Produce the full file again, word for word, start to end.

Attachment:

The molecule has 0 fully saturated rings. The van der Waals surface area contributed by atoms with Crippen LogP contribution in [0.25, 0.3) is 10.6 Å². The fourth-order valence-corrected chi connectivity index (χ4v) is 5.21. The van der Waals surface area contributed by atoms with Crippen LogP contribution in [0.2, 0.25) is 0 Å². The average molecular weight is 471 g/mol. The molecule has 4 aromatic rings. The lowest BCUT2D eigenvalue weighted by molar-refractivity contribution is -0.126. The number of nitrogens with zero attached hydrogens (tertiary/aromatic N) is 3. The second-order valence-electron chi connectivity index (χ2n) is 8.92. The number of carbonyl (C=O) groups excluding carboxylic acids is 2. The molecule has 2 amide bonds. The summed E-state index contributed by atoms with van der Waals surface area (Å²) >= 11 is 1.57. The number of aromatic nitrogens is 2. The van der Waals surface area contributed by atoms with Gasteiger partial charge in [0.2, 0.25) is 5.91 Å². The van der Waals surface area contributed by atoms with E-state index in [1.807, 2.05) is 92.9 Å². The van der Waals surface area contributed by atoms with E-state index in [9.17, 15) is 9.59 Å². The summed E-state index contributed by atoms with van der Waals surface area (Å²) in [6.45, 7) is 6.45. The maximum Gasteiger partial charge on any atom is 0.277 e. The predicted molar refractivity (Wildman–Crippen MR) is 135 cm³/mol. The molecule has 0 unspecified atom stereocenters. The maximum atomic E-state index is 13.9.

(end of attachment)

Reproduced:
The molecule has 0 fully saturated rings. The van der Waals surface area contributed by atoms with Crippen LogP contribution in [0.25, 0.3) is 10.6 Å². The fourth-order valence-corrected chi connectivity index (χ4v) is 5.21. The van der Waals surface area contributed by atoms with Crippen LogP contribution in [0.2, 0.25) is 0 Å². The average molecular weight is 471 g/mol. The molecule has 4 aromatic rings. The lowest BCUT2D eigenvalue weighted by molar-refractivity contribution is -0.126. The number of nitrogens with zero attached hydrogens (tertiary/aromatic N) is 3. The second-order valence-electron chi connectivity index (χ2n) is 8.92. The number of carbonyl (C=O) groups excluding carboxylic acids is 2. The molecule has 2 amide bonds. The summed E-state index contributed by atoms with van der Waals surface area (Å²) >= 11 is 1.57. The number of aromatic nitrogens is 2. The van der Waals surface area contributed by atoms with Gasteiger partial charge in [0.2, 0.25) is 5.91 Å². The van der Waals surface area contributed by atoms with E-state index in [1.807, 2.05) is 92.9 Å². The van der Waals surface area contributed by atoms with E-state index in [9.17, 15) is 9.59 Å². The summed E-state index contributed by atoms with van der Waals surface area (Å²) in [6.45, 7) is 6.45. The maximum Gasteiger partial charge on any atom is 0.277 e. The predicted molar refractivity (Wildman–Crippen MR) is 135 cm³/mol. The molecule has 0 unspecified atom stereocenters. The maximum atomic E-state index is 13.9.